>> From: "Ali Colak" <alish54@...>
>> To: <nvda@groups.io>
>> Sent: Saturday, April 16, 2016 11:39 AM
>> Subject: [nvda] Why is installing an addon on firefox such a nightmare!
>>
>>
>>>  Or am I doing something wrong.
>>>  Hello to all. Last night I tried to reinstall webvisum, as I have
>>> just baught a new computer. When ever I press the install link, the
>>> notifaction to allow firefox to install the addon comes. I've tried
>>> pressing alt+a several times, and I've tried pressing the space bar or
>>> enter when it seems that I'm on the allow button, nothing works.
>>>  I don't remember seeing any other complaints about this from anyone,
>>> so is it only me getting something so basic wrong?
>>>
>>>  Any suggestions?
>>>  Ali
>>>
>>>
>>>
>>
>>
>>
>>
>>
>
>
> --
> Those who follow the Messenger-Prophet, the Ummi, whom they find
> written down with them in the Taurat and the Injeel [who] enjoins them
> good and forbids them evil, and makes lawful to them the good things
> and makes unlawful to them impure things, and removes from them their
> burden and the shackles which were upon them; so [as for] those who
> believe in him and honor him and help him, and follow the light which
> has been sent down with him, these it is that are the successful.
> holy quran, chapter 7, verse 157.
> best website for studying islamic book in different languages
> al-islam.org
>
>
>


--
Those who follow the Messenger-Prophet, the Ummi, whom they find
written down with them in the Taurat and the Injeel [who] enjoins them
good and forbids them evil, and makes lawful to them the good things
and makes unlawful to them impure things, and removes from them their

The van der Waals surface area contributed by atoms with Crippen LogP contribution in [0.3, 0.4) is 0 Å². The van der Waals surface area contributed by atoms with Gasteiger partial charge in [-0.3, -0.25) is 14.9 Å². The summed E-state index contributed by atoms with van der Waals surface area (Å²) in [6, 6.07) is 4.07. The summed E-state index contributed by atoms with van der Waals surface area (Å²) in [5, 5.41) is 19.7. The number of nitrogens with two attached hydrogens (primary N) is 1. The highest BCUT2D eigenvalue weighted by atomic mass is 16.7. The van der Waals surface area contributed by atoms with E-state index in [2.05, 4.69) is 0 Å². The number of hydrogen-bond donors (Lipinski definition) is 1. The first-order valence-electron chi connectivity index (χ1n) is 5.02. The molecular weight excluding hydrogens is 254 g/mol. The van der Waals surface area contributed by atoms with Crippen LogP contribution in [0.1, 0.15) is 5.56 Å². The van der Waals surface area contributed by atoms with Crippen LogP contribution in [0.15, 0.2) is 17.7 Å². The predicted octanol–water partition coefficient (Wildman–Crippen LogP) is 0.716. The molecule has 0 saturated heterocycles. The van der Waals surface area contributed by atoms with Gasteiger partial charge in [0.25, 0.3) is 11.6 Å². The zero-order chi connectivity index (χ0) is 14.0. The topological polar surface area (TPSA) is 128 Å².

burden and the shackles which were upon them; so [as for] those who
believe in him and honor him and help him, and follow the light which
has been sent down with him, these it is that are the successful.
holy quran, chapter 7, verse 157.
best website for studying islamic book in different languages
al-islam.org




Re: Windows live mail question

 

Rosemarie,

           You were having this problem before and it is inexplicable to me.  When I open Windows Live Mail 2012 on my machine and I'm in my inbox message list all I have to do is either TAB to jump to the preview pane to see the message or hit ENTER while on the message to have it open in its own Window.

           Reading e-mail as plain text is fine if you want to do so, but it is not necessary for security reasons.  Patches to prevent execution of code via HTML e-mail were put into place in contemporary e-mail clients many years ago.  This is one of those practices that, while once valuable, is really not so any more.

           I can't figure out where you'd even use ALT+M, because that's not a command in the reading side of WLM 2012.

           There are commands under ALT+M, the Message Ribbon, when you're replying (or composing a new message), but when I reply I am immediately thrown into the edit box for the message box at the outset and can just type my message.  If I am composing a new message I am thrown into the To: field when the window opens up, after filling that in TAB takes me to Subject, and after filling that in TAB takes me to the message body.  This is the behavior I've always observed on client computers as well.  NVDA just follows right along with where the system cursor has landed each and every time.

Brian


Re: Windows live mail question

Rosemarie Chavarria
 

   
 

From: Gene
Sent: Saturday, April 16, 2016 11:48 AM
Subject: Re: [nvda] Windows live mail question
 
I never use alt m and I don't know what that command does.  If you are reading mail as plain text using the ribbon version of Windows Live Mail and NVDA, simply opening the message by pressing enter won't allow you to read the message in the usual way.  I don't know what the case is with other screen-readers.  Using the preview pane does allow you to read it in the usual way.  In other words, in the message list, move to a message you want to read.  If the preview pane is on, as it is by default, tab once to be in the preview pane.  Issue the read to end command and the message will be read.  Once finished, either shift tab once or tab twice to get back to the message list.  Then do whatever you want, delete the message or move to another message or anything you want to do in the program.